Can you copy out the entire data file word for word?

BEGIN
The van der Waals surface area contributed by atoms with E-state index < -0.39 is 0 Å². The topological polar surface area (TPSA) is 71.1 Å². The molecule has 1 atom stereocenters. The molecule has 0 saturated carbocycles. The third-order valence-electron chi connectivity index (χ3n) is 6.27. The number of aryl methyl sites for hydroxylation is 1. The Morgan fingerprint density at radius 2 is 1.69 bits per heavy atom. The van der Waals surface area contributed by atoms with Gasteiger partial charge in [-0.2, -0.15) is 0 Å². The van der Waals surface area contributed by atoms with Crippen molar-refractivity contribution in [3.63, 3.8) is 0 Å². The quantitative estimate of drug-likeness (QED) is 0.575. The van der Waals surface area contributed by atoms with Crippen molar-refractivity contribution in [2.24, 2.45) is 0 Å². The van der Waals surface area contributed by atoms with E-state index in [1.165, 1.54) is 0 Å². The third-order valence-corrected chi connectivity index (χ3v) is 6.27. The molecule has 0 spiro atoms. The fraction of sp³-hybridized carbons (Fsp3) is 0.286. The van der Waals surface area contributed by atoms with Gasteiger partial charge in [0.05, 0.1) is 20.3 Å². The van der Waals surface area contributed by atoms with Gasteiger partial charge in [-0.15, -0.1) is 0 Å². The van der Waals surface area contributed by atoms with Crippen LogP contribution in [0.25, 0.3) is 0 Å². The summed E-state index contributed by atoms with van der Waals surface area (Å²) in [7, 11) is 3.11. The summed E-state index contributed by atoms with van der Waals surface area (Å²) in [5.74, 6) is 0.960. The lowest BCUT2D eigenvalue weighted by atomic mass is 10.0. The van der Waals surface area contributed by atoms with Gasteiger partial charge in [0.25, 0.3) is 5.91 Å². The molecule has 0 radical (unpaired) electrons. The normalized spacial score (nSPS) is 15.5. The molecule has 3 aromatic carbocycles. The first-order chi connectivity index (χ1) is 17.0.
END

The van der Waals surface area contributed by atoms with E-state index < -0.39 is 0 Å². The topological polar surface area (TPSA) is 71.1 Å². The molecule has 1 atom stereocenters. The molecule has 0 saturated carbocycles. The third-order valence-electron chi connectivity index (χ3n) is 6.27. The number of aryl methyl sites for hydroxylation is 1. The Morgan fingerprint density at radius 2 is 1.69 bits per heavy atom. The van der Waals surface area contributed by atoms with Gasteiger partial charge in [-0.2, -0.15) is 0 Å². The van der Waals surface area contributed by atoms with Crippen molar-refractivity contribution in [3.63, 3.8) is 0 Å². The quantitative estimate of drug-likeness (QED) is 0.575. The van der Waals surface area contributed by atoms with Crippen molar-refractivity contribution in [2.24, 2.45) is 0 Å². The van der Waals surface area contributed by atoms with E-state index in [1.165, 1.54) is 0 Å². The third-order valence-corrected chi connectivity index (χ3v) is 6.27. The molecule has 0 spiro atoms. The fraction of sp³-hybridized carbons (Fsp3) is 0.286. The van der Waals surface area contributed by atoms with Gasteiger partial charge in [0.05, 0.1) is 20.3 Å². The van der Waals surface area contributed by atoms with Gasteiger partial charge in [-0.15, -0.1) is 0 Å². The van der Waals surface area contributed by atoms with Crippen LogP contribution in [0.25, 0.3) is 0 Å². The summed E-state index contributed by atoms with van der Waals surface area (Å²) in [7, 11) is 3.11. The summed E-state index contributed by atoms with van der Waals surface area (Å²) in [5.74, 6) is 0.960. The lowest BCUT2D eigenvalue weighted by atomic mass is 10.0. The van der Waals surface area contributed by atoms with Gasteiger partial charge in [0.25, 0.3) is 5.91 Å². The molecule has 0 radical (unpaired) electrons. The normalized spacial score (nSPS) is 15.5. The molecule has 3 aromatic carbocycles. The first-order chi connectivity index (χ1) is 17.0.